In December, I journeyed to southwest Ethiopia to photograph the rarely seen Surma tribe.
On the border with South Sudan near the Omo Valley, some 7,000 Surma people live in simple round thatch-roofed huts. Many generations live under one roof. There is no running water and virtually no Western amenities like toilets or televisions. The livelihood of the Surma people is based in agriculture — eating mostly barley and maize in porridge form — with cattle among their most prized possessions. Neighboring families or even entire tribes sometimes go to war over cattle; Fathers of brides will often accept cattle as dowries from future sons-in-law. Tribespeople drink blood and milk from the cows.
For special occasions, ceremonies and other important events, the Surma people, also known as the Suri, adorn their heads with brightly colored flowers as well as paint their faces and bodies. To create the paint, they mix leaves and petals from various flowers with crushed white or red rocks and water. There are no mirrors, so tribeswomen paint each other. Bright necklaces made by a nearby tribe are purchased at a market.
Body scarification, which results in small marks over the chest and arms, is another common practice. For men, scars symbolize opponents they’ve killed in battle. In the name of beauty, women may also enlarge their ear lobes to insert decorative discs, or their lips to accommodate a large clay plate. Tribal life could soon change or disappear with the construction of a road, which may bring technology and more tourists.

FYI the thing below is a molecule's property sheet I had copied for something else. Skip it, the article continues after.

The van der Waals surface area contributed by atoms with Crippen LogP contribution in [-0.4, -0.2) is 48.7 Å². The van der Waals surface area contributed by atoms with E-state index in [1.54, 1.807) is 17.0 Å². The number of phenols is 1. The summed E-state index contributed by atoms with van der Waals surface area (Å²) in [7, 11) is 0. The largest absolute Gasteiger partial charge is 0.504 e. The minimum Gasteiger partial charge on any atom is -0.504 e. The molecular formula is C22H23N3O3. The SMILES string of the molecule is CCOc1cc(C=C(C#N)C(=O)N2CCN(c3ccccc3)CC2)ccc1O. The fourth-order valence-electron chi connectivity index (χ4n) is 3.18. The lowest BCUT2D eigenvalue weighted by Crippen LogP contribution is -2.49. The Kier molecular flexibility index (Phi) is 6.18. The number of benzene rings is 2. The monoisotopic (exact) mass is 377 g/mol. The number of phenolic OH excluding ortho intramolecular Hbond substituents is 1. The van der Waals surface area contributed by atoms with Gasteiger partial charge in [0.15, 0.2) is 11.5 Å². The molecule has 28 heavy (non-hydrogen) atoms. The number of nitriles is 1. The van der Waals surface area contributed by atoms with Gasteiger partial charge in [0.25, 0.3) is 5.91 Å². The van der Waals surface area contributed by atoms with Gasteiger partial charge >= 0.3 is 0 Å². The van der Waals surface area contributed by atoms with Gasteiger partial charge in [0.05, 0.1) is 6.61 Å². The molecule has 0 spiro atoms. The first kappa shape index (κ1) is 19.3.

How to go
I carefully chose Oryx, which specializes in travel for both professional and amateur photographers to remote destinations planned and executed with cultural sensitivity. Group sizes are limited to six. The trip lasted approximately nine days and cost $5,850 per person plus international flights to and from Ethiopia.
A professional photographer, who knew the area and provided hands-on guidance and expertise to photographers, was our tour leader. A translator with knowledge of the Surma people and history of Ethiopia also accompanied us. He also coordinated photo shoots with locals and answered any questions we had about local customs and traditions.
It takes three days of travel to reach the Omo Valley from capital city Addis Ababa — one short flight and two full days of driving. Oryx provided large SUVs and drivers, plus a chef and other support staff as we camped with the Surma tribe.
I brought along my Canon 6D DSLR camera, a 24-70 mm lens and a 50 mm prime lens. I also packed my tripod, a reflector and several backup batteries. We largely used natural light for our shoots.
Oryx also arranged all payments/donations from us to individuals who were photographed with the chief of the tribe. Dates vary from year to year, but Oryx provides expeditions to the Omo Valley from November through February.
Source New York Post